. If you require broader encryption protection, including protection against DBAs, the maximum protection that SQL can provide through encryption is
. If you have questions that aren’t covered in the following FAQs, please reach out to the
SQL security forums
for help and feedback.
Frequently Asked Questions
With TDE, is the data stored in my data, log, and backup files protected from a disk theft?
Yes, but only if the files are stored on a separate disk separate from the OS image,
if the attacker does not steal the disk containing the OS image as well. TDE only aims to protect the
, including data, logs, backups, snapshots, and database copies, but
the entire disk. If the OS image and data files are located on the same disk, an attacker can restore and compromise the data. A recommended best practice is to store the OS image and database files on separate disks for additional security.
Can a backup encrypted by TDE be compressed?
Depends on the version of SQL Server. For SQL Server 2016, if you'd like a backup to have both compression and TDE, you must explicitly specify a MAXTRANSFERSIZE that is greater than 64K in the backup command (the next possible size is 128K). SQL Server will then decrypt the backup first, compress the backup, then encrypt the backup before writing to media. If MAXTRANSFERSIZE is not specified to be greater than 64K, compress will occur but in the same behavior as previous versions of SQL Server.
For previous versions of SQL Server, the backup remains encrypted and then is compressed. Because the original encryption adds randomness to the data, little to no space is saved from the compression, wasting CPU cycles on compression/decompression. Such a backup set is still considered encrypted at rest due to the original encryption, but backup compression will be almost ineffective. Therefore, for previous versions of SQL Server, using TDE and backup compression together is not recommended.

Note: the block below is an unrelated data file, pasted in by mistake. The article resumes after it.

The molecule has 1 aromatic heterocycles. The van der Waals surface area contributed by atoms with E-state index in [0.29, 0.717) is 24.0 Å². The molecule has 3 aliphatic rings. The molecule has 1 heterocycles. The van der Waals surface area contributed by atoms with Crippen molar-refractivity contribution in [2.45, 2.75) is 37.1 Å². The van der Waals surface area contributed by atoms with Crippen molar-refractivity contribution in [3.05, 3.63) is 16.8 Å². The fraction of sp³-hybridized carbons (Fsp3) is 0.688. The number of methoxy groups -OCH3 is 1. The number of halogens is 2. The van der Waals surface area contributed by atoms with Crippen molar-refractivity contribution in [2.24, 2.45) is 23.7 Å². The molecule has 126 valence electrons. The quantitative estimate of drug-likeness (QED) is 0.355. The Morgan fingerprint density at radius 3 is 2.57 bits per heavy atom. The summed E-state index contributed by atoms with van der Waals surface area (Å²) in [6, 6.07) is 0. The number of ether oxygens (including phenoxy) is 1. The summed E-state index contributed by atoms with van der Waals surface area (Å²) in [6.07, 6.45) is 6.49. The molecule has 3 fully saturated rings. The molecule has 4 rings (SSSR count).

Is TDE supported with export/import of a database?
Simply put, the moment you export your database, the data is in plaintext. When exporting a TDE protected database using the Export Database function in the Azure SQL Database Portal or the SQL Server Import and Export Wizard, the content of the database is not encrypted. The content is stored in .bacpac files which are not encrypted. Be sure to protect the .bacpac files appropriately and enable TDE once import of the new database is completed. The one exception is when exporting to and from Azure SQL Database – TDE will be enabled in the new database, but the .bacpac file itself is still not encrypted.
How does key rotation work in TDE?
There are two encryptions involved with TDE: a TDE certificate or TDE asymmetric key, and a symmetric database encryption key (DEK). Rotating the former is relatively fast, while rotating the latter will be an operation on the order of your database size, since all the data pages must be re-encrypted. DEK rotation is resumable, so in case of any interruptions, the re-encryption scan will resume on SQL startup. Learn more through a
deep-dive post on DEK rotation
What is the performance impact of TDE?
SQL Server 2016 and Azure SQL Database use the latest Intel AES-NI hardware acceleration instructions to significantly improve the performance of TDE. Once initial encryption has completed, there is no extra I/O, and CPU impact and latency per database read is minimal.
If you’re using SQL Server 2014 or previous versions, an alternative encryption-at-rest option is BitLocker with Intel AES-NI instructions.
I’ve heard that using a Hardware Security Module (HSM) makes encryption more secure. How does that work?
Using TDE with extensible key management (EKM) and an HSM separates your database files from your encryption key, which reduces your vulnerability risk if either your database system or your HSM were compromised. During encryption and decryption processes, the encryption key never leaves the HSM, so SQL Server can only send requests to the HSM but never has access to the key itself. Depending on the type of HSM, the HSM may have additional requirements in order to be used, such as the need to be accessed over same network or bus.
Is there anything else I should be aware of before turning TDE?
The initial encryption and final decryption processes with TDE are computationally expensive, as we need to read and encrypt every database page. Although it is run in a background thread, it can have a performance impact – you should test the impact for your workload before deploying broadly. Some workloads which already have high CPU utilization can see higher impact. If you’re using Standard and below tiers, consider enabling TDE in batches to minimize performance impact.